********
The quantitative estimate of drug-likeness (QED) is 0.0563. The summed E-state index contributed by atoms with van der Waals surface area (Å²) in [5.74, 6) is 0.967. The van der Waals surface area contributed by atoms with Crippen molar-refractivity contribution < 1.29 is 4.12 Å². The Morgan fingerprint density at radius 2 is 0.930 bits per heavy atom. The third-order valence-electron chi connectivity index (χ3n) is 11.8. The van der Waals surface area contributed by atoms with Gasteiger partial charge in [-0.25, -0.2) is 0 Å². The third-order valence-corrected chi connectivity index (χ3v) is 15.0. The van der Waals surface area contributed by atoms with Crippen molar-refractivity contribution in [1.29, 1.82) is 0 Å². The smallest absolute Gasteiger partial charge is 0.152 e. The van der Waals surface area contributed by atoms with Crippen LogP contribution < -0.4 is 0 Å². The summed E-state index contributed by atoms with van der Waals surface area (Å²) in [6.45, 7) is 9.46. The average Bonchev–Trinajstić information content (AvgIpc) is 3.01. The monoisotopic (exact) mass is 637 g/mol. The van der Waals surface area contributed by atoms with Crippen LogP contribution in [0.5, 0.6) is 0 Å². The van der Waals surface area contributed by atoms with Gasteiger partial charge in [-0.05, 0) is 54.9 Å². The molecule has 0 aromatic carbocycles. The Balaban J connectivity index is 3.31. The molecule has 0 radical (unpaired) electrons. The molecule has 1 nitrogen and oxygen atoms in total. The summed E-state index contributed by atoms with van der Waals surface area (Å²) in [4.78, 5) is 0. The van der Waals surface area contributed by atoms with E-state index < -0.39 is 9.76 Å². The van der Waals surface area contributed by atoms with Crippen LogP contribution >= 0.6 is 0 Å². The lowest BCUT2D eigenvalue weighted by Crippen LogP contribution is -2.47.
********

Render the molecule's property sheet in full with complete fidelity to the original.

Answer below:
The quantitative estimate of drug-likeness (QED) is 0.0563. The summed E-state index contributed by atoms with van der Waals surface area (Å²) in [5.74, 6) is 0.967. The van der Waals surface area contributed by atoms with Crippen molar-refractivity contribution < 1.29 is 4.12 Å². The Morgan fingerprint density at radius 2 is 0.930 bits per heavy atom. The third-order valence-electron chi connectivity index (χ3n) is 11.8. The van der Waals surface area contributed by atoms with Gasteiger partial charge in [-0.25, -0.2) is 0 Å². The third-order valence-corrected chi connectivity index (χ3v) is 15.0. The van der Waals surface area contributed by atoms with Crippen molar-refractivity contribution in [1.29, 1.82) is 0 Å². The smallest absolute Gasteiger partial charge is 0.152 e. The van der Waals surface area contributed by atoms with Crippen LogP contribution < -0.4 is 0 Å². The summed E-state index contributed by atoms with van der Waals surface area (Å²) in [6.45, 7) is 9.46. The average Bonchev–Trinajstić information content (AvgIpc) is 3.01. The monoisotopic (exact) mass is 637 g/mol. The van der Waals surface area contributed by atoms with Crippen LogP contribution in [0.5, 0.6) is 0 Å². The van der Waals surface area contributed by atoms with Gasteiger partial charge in [-0.05, 0) is 54.9 Å². The molecule has 0 aromatic carbocycles. The Balaban J connectivity index is 3.31. The molecule has 0 radical (unpaired) electrons. The molecule has 1 nitrogen and oxygen atoms in total. The summed E-state index contributed by atoms with van der Waals surface area (Å²) in [4.78, 5) is 0. The van der Waals surface area contributed by atoms with E-state index < -0.39 is 9.76 Å². The van der Waals surface area contributed by atoms with Crippen LogP contribution >= 0.6 is 0 Å². The lowest BCUT2D eigenvalue weighted by Crippen LogP contribution is -2.47.